From Deadheads to Headbangers: How Countercultures Create Community

Nov 10, 2021

8 min read

Electric Forest HeadbangerElectric Forest Headbanger

Courtesy: Electric Forest/ Insomniac Events

Electric Forest’s lineup has always been a little different than that of your typical dance music-focused festival. With names like The String Cheese Incident and The Disco Biscuits gracing the roster year after year, the event leans away from being a pure rave through its added focus on jam bands. And in addition to pulling in dance music giants like Odesza, Kygo, and Zeds Dead, there are also groups — like electronica rock band STS9 — who fall somewhere in between.

The merging of music styles at Electric Forest results in a unification of fans and — one might think — cultures. However, attendees of Electric Forest tend to share a similar set of values, whether they come to see dance music, jam bands, or a little of both.

Rebecca Adams — a sociologist, researcher, and lifelong devotee of original jam band, The Grateful Dead — attended the event in 2009, when it was still operating under the name Rothbury Music Festival.

Deadheads From Lloyd Wolf Series Acid ReignDeadheads From Lloyd Wolf Series Acid Reign

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“I remember noticing ‘Oh, these people are hippies, too,’” Adams says of the dance music fans that gathered at the Michigan venue. “These are the same people. It’s just a different cohort."

And indeed, in 2021 you wouldn’t be hard-pressed to find a raver sporting a Grateful Dead tee at a festival. While the cultural overlap is especially prominent among the younger generation of music fans, there have been similarities between the genres — and the communities that have formed around them — almost from the beginning.

“Rave music is kind of continuing on the psychedelic rock tradition, in certain respects,” says Sean Nye, an assistant professor at the University of Southern California’s Thornton School of Music who specializes in dance and electronic genres. “It kind of has that heritage. 1967 was the summer of love and rave culture kind of comes up with that legacy, probably even from the Grateful Dead legacy in some ways.”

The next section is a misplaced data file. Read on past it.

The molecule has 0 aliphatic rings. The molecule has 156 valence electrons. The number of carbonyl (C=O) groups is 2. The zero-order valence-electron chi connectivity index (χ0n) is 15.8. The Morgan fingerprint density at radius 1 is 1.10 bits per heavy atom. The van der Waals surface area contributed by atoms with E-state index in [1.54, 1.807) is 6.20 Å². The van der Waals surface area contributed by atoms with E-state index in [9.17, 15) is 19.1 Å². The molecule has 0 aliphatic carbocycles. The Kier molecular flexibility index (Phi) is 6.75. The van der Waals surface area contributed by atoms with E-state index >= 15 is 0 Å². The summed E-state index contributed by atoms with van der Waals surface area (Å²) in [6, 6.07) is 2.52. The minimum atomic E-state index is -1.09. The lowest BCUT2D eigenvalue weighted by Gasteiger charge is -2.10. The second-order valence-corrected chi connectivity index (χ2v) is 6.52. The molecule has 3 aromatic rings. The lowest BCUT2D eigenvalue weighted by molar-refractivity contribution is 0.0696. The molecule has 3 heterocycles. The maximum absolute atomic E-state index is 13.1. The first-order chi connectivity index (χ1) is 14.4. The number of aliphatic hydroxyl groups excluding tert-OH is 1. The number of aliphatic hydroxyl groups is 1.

Both music communities emerged from subculture: dance music from gay and Black communities in 1980’s Chicago and Detroit. And Deadheads from San Francisco’s 1960’s hippie culture. Both types of music developed on the fringes and were not always respected by fans of other music genres, but the communities that developed around dance music and the Grateful Dead grew to be strong, tight-knit, and even familial.

Rebecca Adams at a Dead ShowRebecca Adams at a Dead Show

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According to Adams, the improvisational nature of the Grateful Dead’s music created this unique fodder for fostering community.

“People don’t know what to expect at each show, so, at least in the old days, they were afraid to miss a show,” Adams says. It brought people together repeatedly and gave them a chance to form friendships with each other.”

Such is also the case with dance music. It’s common for DJ/producers to preview new music exclusively to their live audiences or even drop unreleased tracks that fans can only expect to hear in the live setting. This element of the unknown keeps both music audiences hungry for more.